Well, what do we have here? Just days after I made the case for Google
The idea, the Journal says, is to have viewers search for ads around specific topics and then download them to their TiVos. Users would first fill out profiles including category preferences and then type in keywords, which would serve as triggers. For example, selecting "travel" and typing in "Cayman Islands" could prompt TiVo to download a pitch from Royal CaribbeanCruises
It's not entirely clear how pricing will work, but the Journal writes that advertisers will have the option to decide which categories and keywords they wish to associate with their pitches. And that, naturally, leads to visions of Google. A TiVo spokesperson even told the newspaper that the company is reviewing the "Google model," presumably referring to the notion of paid search.
Much as I'd like to, I've no right to gloat. The truth is that millions share TiVo's admiration of Google. Such giddiness doesn't mean an acquisition is in the offing. It's just as likely that Comcast could decide it wants the whole kit and caboodle, even though it lacks the same retail presence and has little, if any, experience with helping firms delivering their content via broadband downloads. At least not in the same way Motley Fool Rule Breakers pick Akamai Technologies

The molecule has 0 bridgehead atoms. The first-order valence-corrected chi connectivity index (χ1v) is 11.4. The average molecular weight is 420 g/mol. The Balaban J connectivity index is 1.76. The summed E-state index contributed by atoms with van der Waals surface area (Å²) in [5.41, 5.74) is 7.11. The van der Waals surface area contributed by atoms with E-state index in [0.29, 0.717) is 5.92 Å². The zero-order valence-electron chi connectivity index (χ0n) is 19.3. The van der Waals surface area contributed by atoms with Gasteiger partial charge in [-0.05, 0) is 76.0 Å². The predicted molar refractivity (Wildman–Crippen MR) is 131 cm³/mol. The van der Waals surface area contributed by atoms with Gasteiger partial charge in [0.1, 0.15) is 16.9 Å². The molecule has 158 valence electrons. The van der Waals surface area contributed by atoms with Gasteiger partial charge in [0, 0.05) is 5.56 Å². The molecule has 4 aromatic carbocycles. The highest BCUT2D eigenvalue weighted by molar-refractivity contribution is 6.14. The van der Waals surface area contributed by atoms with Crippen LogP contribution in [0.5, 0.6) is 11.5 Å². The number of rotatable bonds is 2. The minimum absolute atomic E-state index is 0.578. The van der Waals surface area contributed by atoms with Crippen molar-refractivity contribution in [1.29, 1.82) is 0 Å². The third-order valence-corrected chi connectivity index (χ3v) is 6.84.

Still, it's interesting to see that Madison Avenue is waking up to the idea that ad delivery -- especially TV ad delivery -- has changed forever, and that the filter of choice has become the TiVo box. Whoever controls it -- or a substitute that's feature-rich enough to displace it -- will suddenly find itself with an important advantage in a $150 billion market. Better stay tuned, Fool.
Don't touch that dial! We've got related Foolishness for you right here:
- Get the press announcement, too.
- Find out why Google must buy TiVo.
- TiVo isn't the only one likely to be on Google's shopping list.
- Remember when TiVo first channeled Google?
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Fool contributor Tim Beyers almost bought a TiVo box Saturday night. Tim owns shares of Interpublic and Akamai. You can find out what else is in his portfolio by checking Tim's Fool profile. The Motley Fool has an ironclad disclosure policy.